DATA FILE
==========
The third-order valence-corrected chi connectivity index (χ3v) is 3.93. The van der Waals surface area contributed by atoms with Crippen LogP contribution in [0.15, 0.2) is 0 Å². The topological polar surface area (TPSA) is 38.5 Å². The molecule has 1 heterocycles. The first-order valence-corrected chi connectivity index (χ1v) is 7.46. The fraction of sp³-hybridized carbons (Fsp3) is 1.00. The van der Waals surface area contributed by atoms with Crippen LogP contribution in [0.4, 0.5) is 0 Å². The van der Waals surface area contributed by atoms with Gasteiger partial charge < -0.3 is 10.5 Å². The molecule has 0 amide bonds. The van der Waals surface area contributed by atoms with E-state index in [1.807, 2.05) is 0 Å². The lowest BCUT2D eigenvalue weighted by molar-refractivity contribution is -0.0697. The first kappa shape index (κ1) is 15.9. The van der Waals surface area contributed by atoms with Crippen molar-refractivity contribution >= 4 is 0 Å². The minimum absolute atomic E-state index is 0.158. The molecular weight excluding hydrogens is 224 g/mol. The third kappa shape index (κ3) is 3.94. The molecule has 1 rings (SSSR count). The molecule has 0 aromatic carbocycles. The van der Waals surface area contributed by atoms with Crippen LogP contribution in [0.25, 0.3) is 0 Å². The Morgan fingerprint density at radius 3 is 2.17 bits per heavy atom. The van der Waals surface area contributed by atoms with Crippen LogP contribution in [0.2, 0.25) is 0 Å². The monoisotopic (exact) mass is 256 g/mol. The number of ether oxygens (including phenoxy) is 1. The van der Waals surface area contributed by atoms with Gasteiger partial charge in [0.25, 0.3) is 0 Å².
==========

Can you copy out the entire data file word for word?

The third-order valence-corrected chi connectivity index (χ3v) is 3.93. The van der Waals surface area contributed by atoms with Crippen LogP contribution in [0.15, 0.2) is 0 Å². The topological polar surface area (TPSA) is 38.5 Å². The molecule has 1 heterocycles. The first-order valence-corrected chi connectivity index (χ1v) is 7.46. The fraction of sp³-hybridized carbons (Fsp3) is 1.00. The van der Waals surface area contributed by atoms with Crippen LogP contribution in [0.4, 0.5) is 0 Å². The van der Waals surface area contributed by atoms with Gasteiger partial charge < -0.3 is 10.5 Å². The molecule has 0 amide bonds. The van der Waals surface area contributed by atoms with E-state index in [1.807, 2.05) is 0 Å². The lowest BCUT2D eigenvalue weighted by molar-refractivity contribution is -0.0697. The first kappa shape index (κ1) is 15.9. The van der Waals surface area contributed by atoms with Crippen molar-refractivity contribution >= 4 is 0 Å². The minimum absolute atomic E-state index is 0.158. The molecular weight excluding hydrogens is 224 g/mol. The third kappa shape index (κ3) is 3.94. The molecule has 1 rings (SSSR count). The molecule has 0 aromatic carbocycles. The van der Waals surface area contributed by atoms with Crippen LogP contribution in [0.25, 0.3) is 0 Å². The Morgan fingerprint density at radius 3 is 2.17 bits per heavy atom. The van der Waals surface area contributed by atoms with Crippen LogP contribution in [0.2, 0.25) is 0 Å². The monoisotopic (exact) mass is 256 g/mol. The number of ether oxygens (including phenoxy) is 1. The van der Waals surface area contributed by atoms with Gasteiger partial charge in [0.25, 0.3) is 0 Å².